Wednesday, 5 August 2009

Commonwealth Conversation and the Commonwealth Factor

I was very pleased to note that the Foreign Secretary the Rt Hon David Miliband has initiated the dialogue on the future role of the Commonwealth, in this 60th year of operation.

Those of us who work in the Commonwealth recognise its importance, but are disappointed by the lack of recognition the association receives. The Commonwealth is underutilized and I hope this ‘commonwealth conversation’ can help to remedy this.

I was delighted to see that the CBC was identified as one of the key organisations within the commonwealth family alongside the Secretariat and the Commonwealth Foundation, in the Foreign Secretary’s paper ‘Two Billion Voices’.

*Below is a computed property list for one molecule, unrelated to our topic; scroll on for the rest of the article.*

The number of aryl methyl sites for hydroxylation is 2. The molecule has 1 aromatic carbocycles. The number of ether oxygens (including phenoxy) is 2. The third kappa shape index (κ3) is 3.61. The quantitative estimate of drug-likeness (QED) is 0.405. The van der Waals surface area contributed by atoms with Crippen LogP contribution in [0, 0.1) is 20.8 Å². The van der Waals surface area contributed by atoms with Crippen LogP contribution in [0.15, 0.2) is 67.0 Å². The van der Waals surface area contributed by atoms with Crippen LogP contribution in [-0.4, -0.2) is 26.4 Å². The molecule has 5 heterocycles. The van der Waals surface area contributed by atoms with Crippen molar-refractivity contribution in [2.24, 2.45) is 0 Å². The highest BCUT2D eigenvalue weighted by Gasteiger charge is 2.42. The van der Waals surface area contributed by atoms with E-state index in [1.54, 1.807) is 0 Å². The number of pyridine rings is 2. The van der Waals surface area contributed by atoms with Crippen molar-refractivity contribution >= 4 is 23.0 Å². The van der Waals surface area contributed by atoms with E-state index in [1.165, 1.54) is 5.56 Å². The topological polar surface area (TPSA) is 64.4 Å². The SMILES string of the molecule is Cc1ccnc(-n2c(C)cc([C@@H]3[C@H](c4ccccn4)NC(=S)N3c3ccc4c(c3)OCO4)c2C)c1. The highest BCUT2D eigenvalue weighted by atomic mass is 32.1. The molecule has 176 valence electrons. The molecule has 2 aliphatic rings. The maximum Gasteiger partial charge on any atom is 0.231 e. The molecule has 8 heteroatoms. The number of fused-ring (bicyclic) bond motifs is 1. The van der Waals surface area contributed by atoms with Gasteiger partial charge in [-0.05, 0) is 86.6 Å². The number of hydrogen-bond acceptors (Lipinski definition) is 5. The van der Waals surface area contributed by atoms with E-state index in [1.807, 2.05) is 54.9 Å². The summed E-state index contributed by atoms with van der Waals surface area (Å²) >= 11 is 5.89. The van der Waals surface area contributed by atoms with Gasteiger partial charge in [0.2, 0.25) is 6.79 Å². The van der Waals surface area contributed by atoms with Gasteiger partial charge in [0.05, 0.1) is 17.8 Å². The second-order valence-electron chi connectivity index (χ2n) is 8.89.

I believe that member countries benefit most from the commonwealth when they leverage the ‘commonwealth factor’, such as similar administrative, legal, financial and business practices to help enhance trade and investment in their countries. These shared features make trade easy and cheap, and CBC is delighted to have made some small contribution to the increase in Commonwealth Trade from 2 trillion to 3 trillion dollars since its inception in 1997.

The Commonwealth can become an even stronger force for good, promoting, multi party democracy, human rights, the rule of law, good governance and socially responsible market orientated economic policies. Another key factor that binds the commonwealth is the use of the English language, which is a key asset for the economic development of member countries.

Countries that subscribe to these beliefs should be welcomed into the Commonwealth Club and join in its success.

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